Where acceptance is all there is
When you go on a first date with someone, you’re just checking them out and seeing if they are worth getting to know. You definitely should not be getting so close that they need to know about your hair – right?
On the second date you are evaluating them for possible future relationship material. Ask all the right questions; find out if they are good to their Moms, etc.
If you both like each other enough to go on to that all-important third date, then it’s time to tell them about your alopecia.
For one thing, you don’t want them to put their hand on the back of your neck and be surprised that there’s an edge there, but, most importantly, if you wait longer, the alopecia becomes the elephant in the room.
You know that you have to bring it up, but the longer you leave it, the more difficult it is to do. If you let it go until you’re really involved and the person can’t handle it, you feel devastated and miserable because you let yourself get close to someone who, in my opinion, is unworthy of you in the first place. Now you need a shrink to get over the experience!
Don’t do that!
Tell them on the third date. That way, even if you get rejected, the most it takes to get over it is a glass of wine or two! At this stage, you can say to yourself, “Well, I’m sure glad I found out now that this person is so shallow that they can’t see me for the wonderful person I am.”
Anyone worthy of your love and affection needs to be able to cut the mustard. Anyone who would not want to date you just because you have alopecia will disappear at the first sign of trouble on any front. What would happen if you got seriously ill with, say, breast cancer, and had to have a mastectomy? He’d be out the door. You want someone who will truly love you for who you are and won’t judge you if you gain a couple of pounds, wear glasses, have spider veins, a sagging butt, or alopecia!
The best people are the ones who see the real you, the person who is funny, caring, strong, hard-working – all those great qualities that you have!
As to how to broach the subject, don’t make a big deal about it.
Say something like “By the way, before we go out again, I need to tell you that I wear a wig because I have a condition called alopecia areata. Have you ever heard of it?”
If they say yes, then get into a discussion of how and why and find out how much they know. If they say no, then tell them about it.
Tell them that you are totally healthy; that it is an autoimmune condition that only affects your hair; that one out of every 100 people will get the little round patches during their lifetimes; that you are just one of the lucky ones that got totalis!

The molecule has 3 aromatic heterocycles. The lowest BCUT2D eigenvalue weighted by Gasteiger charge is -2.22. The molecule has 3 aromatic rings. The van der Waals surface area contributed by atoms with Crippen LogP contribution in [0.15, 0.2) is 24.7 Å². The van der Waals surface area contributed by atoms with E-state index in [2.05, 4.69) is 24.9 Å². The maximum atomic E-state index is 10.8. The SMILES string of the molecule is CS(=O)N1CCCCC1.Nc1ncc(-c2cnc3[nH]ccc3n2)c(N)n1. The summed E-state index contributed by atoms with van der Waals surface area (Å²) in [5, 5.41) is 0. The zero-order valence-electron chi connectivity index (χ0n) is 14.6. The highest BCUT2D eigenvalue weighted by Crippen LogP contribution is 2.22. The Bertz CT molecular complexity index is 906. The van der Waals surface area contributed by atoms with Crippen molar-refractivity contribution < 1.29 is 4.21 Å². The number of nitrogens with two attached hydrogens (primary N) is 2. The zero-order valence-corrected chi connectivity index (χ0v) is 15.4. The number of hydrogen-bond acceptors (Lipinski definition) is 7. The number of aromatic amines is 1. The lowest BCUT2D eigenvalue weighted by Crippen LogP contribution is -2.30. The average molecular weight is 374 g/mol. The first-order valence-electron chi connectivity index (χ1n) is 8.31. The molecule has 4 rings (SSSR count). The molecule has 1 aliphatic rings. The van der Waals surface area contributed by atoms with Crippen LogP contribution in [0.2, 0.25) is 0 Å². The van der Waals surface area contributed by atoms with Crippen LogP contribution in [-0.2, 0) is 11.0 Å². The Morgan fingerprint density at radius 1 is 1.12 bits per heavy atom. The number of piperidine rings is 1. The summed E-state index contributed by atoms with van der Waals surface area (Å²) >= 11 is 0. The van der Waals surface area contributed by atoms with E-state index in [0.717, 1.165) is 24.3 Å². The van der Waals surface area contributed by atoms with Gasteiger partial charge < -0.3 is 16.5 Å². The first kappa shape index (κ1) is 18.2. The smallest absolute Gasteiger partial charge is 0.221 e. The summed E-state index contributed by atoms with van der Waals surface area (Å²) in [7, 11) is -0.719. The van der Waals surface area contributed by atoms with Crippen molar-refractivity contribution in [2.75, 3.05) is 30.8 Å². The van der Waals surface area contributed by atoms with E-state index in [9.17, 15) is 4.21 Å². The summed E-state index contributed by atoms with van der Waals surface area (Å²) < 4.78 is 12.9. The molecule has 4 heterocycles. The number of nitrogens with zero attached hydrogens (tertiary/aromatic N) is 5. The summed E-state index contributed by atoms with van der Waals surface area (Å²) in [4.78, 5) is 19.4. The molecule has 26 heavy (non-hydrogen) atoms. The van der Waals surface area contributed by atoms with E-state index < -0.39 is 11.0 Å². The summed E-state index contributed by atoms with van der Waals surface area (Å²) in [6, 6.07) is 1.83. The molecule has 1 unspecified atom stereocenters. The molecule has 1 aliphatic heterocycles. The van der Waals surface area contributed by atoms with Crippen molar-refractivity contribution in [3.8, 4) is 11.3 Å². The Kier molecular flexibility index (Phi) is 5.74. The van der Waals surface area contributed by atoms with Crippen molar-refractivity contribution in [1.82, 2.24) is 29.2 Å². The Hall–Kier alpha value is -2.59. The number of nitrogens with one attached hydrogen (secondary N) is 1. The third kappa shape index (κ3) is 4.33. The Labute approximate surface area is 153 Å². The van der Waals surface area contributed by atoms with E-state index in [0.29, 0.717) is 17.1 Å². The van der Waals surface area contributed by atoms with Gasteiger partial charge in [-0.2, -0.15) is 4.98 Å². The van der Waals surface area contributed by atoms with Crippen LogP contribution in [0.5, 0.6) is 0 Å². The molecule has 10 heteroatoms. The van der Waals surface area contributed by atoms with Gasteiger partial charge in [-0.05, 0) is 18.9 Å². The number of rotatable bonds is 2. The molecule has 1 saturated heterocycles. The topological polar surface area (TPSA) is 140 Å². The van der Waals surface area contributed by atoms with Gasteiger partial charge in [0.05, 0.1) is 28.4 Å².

Be funny; make sure that you don’t make it a big serious thing.
You’ll be able to tell by the way the discussion goes if the person can handle it or not. If they can’t, no big deal; there are plenty of better fish in the sea. If they say “No problem, your hair looks great!” then make another date!
Finally, if you decide to continue seeing each other, don’t wait long before the ‘unveiling’. Anyone that you continue to see will want you to be comfortable enough to take your hair off in front of them. You want to be yourself, hair or no hair.
I know people who have been married and had children who never let their families see them without hair. This makes your life very complicated and stressful when it doesn’t have to be.
You can wear your hair when you want to, and take it off when you don’t! Everyone just adapts to it and, after a while, they won’t even notice if you have hair on or not!
My husband never even notices when I change from long hair to short! He volunteers me to take off my vacuum to show strangers my tattoos! That’s the kind of love and acceptance you deserve.
Don’t live your life in fear of people finding out. Take the bull by the horns and show them! They’ll think you are great and, if they don’t, you don’t need them in your life.
You are worth it!
* Reprinted with permission from Debbi Fuller.
Debbi, love this advice...wise and spot on. I told my now-husband of 25 years ago that I MIGHT lose all of my hair. At that time we had been dating for 4 to 6 weeks (can't recall exactly) and I had all of my hair, but since I had a history of erratic alopecia, I wanted him to know that it was very likely that I would need to go back to wearing a wig in the future. Of course it was an academic discussion since I did have my hair then, but I really pushed him to consider me bald and how that would make him feel. He was and continues to be very supportive of me...with full head of hair, ..with only tufts of hair...and now with no hair.
You totally did the right thing None! If he'd been a jerk, you'd have avoided a lot of heartache but he was a GOOD guy and you KNEW that going in!
Thanks so much None! I was hoping that this would help people. Glad you like it!
I know this post is old but it is still relevant!! Thank you for sharing this with us. I could not agree more with your advice. As a 56 year old single woman with scarring alopecia, the thought of getting out there and dating scares me so much I rather not even try. The dating scene is brutal as it is let alone having a hair loss issue! But after reading this...I have a smile on my face. I have a new perspective and a much better attitude. I AM worthy of a healthy, loving relationship with a man who can see the "whole person" and inside my soul. One who is worthy of me as much as I am worthy of him. This post gives me new hope that there ARE good men out there who are mature and deep enough to see past superficial attributes of a woman and love her for who she is on the inside. There may be a lot of rejections on a 3rd date when my condition is disclosed. What a great way to filter out the trash and give allowance for the gems out there. Again...thank you for sharing this!!!